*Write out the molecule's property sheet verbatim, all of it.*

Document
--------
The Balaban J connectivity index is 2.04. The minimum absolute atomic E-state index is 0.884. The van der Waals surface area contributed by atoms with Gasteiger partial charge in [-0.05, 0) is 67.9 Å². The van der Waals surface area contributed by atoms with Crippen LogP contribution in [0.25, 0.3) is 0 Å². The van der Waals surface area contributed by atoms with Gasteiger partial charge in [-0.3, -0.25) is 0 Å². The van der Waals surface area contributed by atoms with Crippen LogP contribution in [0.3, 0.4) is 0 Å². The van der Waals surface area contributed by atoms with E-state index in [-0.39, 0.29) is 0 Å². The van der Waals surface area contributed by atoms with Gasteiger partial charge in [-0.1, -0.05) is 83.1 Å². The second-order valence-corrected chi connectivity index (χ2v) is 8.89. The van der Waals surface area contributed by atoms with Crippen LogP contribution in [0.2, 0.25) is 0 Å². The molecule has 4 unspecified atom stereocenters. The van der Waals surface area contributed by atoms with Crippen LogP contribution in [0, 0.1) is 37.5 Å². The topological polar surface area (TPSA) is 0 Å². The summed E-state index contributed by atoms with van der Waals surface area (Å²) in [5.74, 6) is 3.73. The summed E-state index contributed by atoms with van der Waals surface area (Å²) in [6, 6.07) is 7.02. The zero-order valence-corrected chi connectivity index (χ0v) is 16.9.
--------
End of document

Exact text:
The Balaban J connectivity index is 2.04. The minimum absolute atomic E-state index is 0.884. The van der Waals surface area contributed by atoms with Gasteiger partial charge in [-0.05, 0) is 67.9 Å². The van der Waals surface area contributed by atoms with Crippen LogP contribution in [0.25, 0.3) is 0 Å². The van der Waals surface area contributed by atoms with Gasteiger partial charge in [-0.3, -0.25) is 0 Å². The van der Waals surface area contributed by atoms with Crippen LogP contribution in [0.3, 0.4) is 0 Å². The van der Waals surface area contributed by atoms with E-state index in [-0.39, 0.29) is 0 Å². The van der Waals surface area contributed by atoms with Gasteiger partial charge in [-0.1, -0.05) is 83.1 Å². The second-order valence-corrected chi connectivity index (χ2v) is 8.89. The van der Waals surface area contributed by atoms with Crippen LogP contribution in [0.2, 0.25) is 0 Å². The molecule has 4 unspecified atom stereocenters. The van der Waals surface area contributed by atoms with Crippen LogP contribution in [0, 0.1) is 37.5 Å². The topological polar surface area (TPSA) is 0 Å². The summed E-state index contributed by atoms with van der Waals surface area (Å²) in [5.74, 6) is 3.73. The summed E-state index contributed by atoms with van der Waals surface area (Å²) in [6, 6.07) is 7.02. The zero-order valence-corrected chi connectivity index (χ0v) is 16.9.